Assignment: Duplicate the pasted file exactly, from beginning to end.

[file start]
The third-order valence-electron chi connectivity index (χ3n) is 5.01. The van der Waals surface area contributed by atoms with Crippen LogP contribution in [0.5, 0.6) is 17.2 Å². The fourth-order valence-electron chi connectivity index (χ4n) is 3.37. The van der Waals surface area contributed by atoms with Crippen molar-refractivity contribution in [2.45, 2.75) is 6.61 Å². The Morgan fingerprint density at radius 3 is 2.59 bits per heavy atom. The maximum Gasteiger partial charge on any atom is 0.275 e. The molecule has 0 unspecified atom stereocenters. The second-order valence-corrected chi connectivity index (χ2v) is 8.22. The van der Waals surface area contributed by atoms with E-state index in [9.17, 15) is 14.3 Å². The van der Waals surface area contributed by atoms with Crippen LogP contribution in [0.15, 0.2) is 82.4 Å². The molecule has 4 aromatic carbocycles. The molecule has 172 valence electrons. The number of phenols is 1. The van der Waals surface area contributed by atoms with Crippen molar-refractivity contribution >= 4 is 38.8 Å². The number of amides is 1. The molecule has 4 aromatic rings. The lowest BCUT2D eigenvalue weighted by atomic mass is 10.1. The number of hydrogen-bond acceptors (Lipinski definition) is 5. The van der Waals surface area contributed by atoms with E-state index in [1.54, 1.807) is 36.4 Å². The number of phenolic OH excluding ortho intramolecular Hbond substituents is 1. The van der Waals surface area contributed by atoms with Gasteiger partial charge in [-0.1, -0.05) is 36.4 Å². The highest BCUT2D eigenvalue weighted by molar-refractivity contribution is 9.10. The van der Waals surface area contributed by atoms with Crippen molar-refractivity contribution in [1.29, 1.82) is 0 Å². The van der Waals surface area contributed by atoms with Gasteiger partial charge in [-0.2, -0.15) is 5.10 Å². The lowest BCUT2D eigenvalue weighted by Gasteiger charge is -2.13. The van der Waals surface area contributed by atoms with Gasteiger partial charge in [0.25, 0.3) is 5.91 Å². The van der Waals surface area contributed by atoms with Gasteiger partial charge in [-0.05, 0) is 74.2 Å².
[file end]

The third-order valence-electron chi connectivity index (χ3n) is 5.01. The van der Waals surface area contributed by atoms with Crippen LogP contribution in [0.5, 0.6) is 17.2 Å². The fourth-order valence-electron chi connectivity index (χ4n) is 3.37. The van der Waals surface area contributed by atoms with Crippen molar-refractivity contribution in [2.45, 2.75) is 6.61 Å². The Morgan fingerprint density at radius 3 is 2.59 bits per heavy atom. The maximum Gasteiger partial charge on any atom is 0.275 e. The molecule has 0 unspecified atom stereocenters. The second-order valence-corrected chi connectivity index (χ2v) is 8.22. The van der Waals surface area contributed by atoms with E-state index in [9.17, 15) is 14.3 Å². The van der Waals surface area contributed by atoms with Crippen LogP contribution in [0.15, 0.2) is 82.4 Å². The molecule has 4 aromatic carbocycles. The molecule has 172 valence electrons. The number of phenols is 1. The van der Waals surface area contributed by atoms with Crippen molar-refractivity contribution >= 4 is 38.8 Å². The number of amides is 1. The molecule has 4 aromatic rings. The lowest BCUT2D eigenvalue weighted by atomic mass is 10.1. The number of hydrogen-bond acceptors (Lipinski definition) is 5. The van der Waals surface area contributed by atoms with E-state index in [1.54, 1.807) is 36.4 Å². The number of phenolic OH excluding ortho intramolecular Hbond substituents is 1. The van der Waals surface area contributed by atoms with Gasteiger partial charge in [-0.1, -0.05) is 36.4 Å². The highest BCUT2D eigenvalue weighted by molar-refractivity contribution is 9.10. The van der Waals surface area contributed by atoms with Crippen molar-refractivity contribution in [1.29, 1.82) is 0 Å². The van der Waals surface area contributed by atoms with Gasteiger partial charge in [-0.2, -0.15) is 5.10 Å². The lowest BCUT2D eigenvalue weighted by Gasteiger charge is -2.13. The van der Waals surface area contributed by atoms with Gasteiger partial charge in [0.25, 0.3) is 5.91 Å². The van der Waals surface area contributed by atoms with Gasteiger partial charge in [-0.05, 0) is 74.2 Å².